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SD-branch network concept as next stage of WAN connectivity

SD-branch uses SD-WAN technology to simplify the branch network. It integrates multiple network functions now housed in separate components into software that runs in a single box.

Software-defined WAN technology is branching out.

More specifically, SD-WAN, coupled with evolving network architecture, is advancing a concept called software-defined branch, or SD-branch.

The SD-branch strategy is the next stage in SD-WAN's maturation, which has redefined how enterprises are connecting their branch sites to corporate- and cloud-based data centers.

Among other benefits, SD-branch aims to simplify how branch offices communicate with remote servers. Today, branch networks are crammed with components -- routers, firewalls and other appliances -- required to send traffic back and forth.

SD-branch would eliminate those separate devices in favor of a single conduit, said Roopa Honnachari, industry director for business communication services and cloud computing at Frost & Sullivan.

"Most of the branch functions you had in the past were hardware-centric, and you needed different hardware to deploy each of these functions," she said. "Now, you don't really need multiple devices or appliances for running multiple functions. Instead, one of these SD-WAN appliances can act as a single device for all of these different functions."

SD-WAN vs. SD-branch
How SD-WAN compares to SD-branch

At the same time, enterprises are changing the way they operate, turning to SaaS and cloud-based applications, while also relying more on internet of things. And those changes are placing more demands on branch networks.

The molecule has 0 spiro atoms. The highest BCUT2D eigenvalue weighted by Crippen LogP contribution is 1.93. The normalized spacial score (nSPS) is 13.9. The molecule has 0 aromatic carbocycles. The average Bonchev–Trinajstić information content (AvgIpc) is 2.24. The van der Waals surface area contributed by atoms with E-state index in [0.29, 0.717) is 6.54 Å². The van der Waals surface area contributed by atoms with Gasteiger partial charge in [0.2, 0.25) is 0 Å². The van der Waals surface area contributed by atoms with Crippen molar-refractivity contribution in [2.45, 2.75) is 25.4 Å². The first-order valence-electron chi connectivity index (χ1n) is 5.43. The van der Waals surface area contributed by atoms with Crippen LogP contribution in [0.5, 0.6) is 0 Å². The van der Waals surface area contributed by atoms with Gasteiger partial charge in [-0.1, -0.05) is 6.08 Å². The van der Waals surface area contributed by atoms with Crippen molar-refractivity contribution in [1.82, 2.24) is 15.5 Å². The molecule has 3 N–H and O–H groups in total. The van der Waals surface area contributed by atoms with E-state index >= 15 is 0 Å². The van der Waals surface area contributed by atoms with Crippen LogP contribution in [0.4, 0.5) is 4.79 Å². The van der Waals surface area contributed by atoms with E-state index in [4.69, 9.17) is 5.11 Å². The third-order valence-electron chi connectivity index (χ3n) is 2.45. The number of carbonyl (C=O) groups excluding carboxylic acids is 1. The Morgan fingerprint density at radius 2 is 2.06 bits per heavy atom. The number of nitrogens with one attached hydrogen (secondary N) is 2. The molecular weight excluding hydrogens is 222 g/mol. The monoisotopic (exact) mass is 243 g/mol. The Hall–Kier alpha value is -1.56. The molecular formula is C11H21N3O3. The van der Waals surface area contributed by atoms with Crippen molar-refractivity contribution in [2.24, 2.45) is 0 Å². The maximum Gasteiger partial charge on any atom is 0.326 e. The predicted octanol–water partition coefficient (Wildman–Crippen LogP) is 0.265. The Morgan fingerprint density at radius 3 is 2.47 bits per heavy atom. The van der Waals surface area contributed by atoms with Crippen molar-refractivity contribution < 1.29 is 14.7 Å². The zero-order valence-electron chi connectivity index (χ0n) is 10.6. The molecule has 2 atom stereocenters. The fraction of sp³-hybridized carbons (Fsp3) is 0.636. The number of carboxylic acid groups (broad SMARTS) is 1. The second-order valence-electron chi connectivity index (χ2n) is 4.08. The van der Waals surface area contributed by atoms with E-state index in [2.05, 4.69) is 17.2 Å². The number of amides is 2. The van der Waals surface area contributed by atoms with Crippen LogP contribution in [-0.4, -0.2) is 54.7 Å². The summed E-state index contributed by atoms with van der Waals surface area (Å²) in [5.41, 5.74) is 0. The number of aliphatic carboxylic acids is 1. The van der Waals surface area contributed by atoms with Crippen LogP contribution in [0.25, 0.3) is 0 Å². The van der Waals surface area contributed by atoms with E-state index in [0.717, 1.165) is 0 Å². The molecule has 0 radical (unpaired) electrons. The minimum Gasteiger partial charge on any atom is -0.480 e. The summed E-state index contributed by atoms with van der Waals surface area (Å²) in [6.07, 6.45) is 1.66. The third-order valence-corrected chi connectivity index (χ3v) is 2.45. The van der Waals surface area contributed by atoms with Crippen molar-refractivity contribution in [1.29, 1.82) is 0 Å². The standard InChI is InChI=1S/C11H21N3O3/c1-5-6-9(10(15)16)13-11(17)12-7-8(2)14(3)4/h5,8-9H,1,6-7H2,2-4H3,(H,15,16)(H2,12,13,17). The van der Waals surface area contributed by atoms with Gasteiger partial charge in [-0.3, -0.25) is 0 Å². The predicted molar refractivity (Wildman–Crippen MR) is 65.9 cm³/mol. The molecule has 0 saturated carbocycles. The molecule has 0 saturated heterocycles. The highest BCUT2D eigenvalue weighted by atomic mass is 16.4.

"With the coming of the cloud, applications have moved to Amazon [Web Services] or Microsoft [Azure]," Honnachari said. "But the networks that were connecting the branch sites haven't changed accordingly."

SD-WAN took one of the first steps needed to improve that connectivity. Customers now have the opportunity to select multiple ways through which they can send and receive traffic, using technologies such as application-aware routing, network segmentation and other tools to improve performance.

NFV offers another approach to an SD-branch network

Instead, one of these SD-WAN appliances can act as a single device for all of these different functions.
Roopa Honnachariindustry director for business communication services and cloud computing, Frost & Sullivan

One step toward branch consolidation, Honnachari said, is transitioning functions formerly anchored in proprietary hardware and moving them to software.

"These same functions -- the router functionality, WAN optimization or security -- can now be deployed in software or virtual machine format," Honnachari said. "That's where the software-defined branch terminology comes into the picture."

The SD-branch network concept may also yield another way for enterprises to realize how technologies such as network functions virtualization (NFV) and SDN can be profitably deployed in remote offices, Honnachari said, citing packages of virtual network functions now being offered by providers like AT&T and Verizon.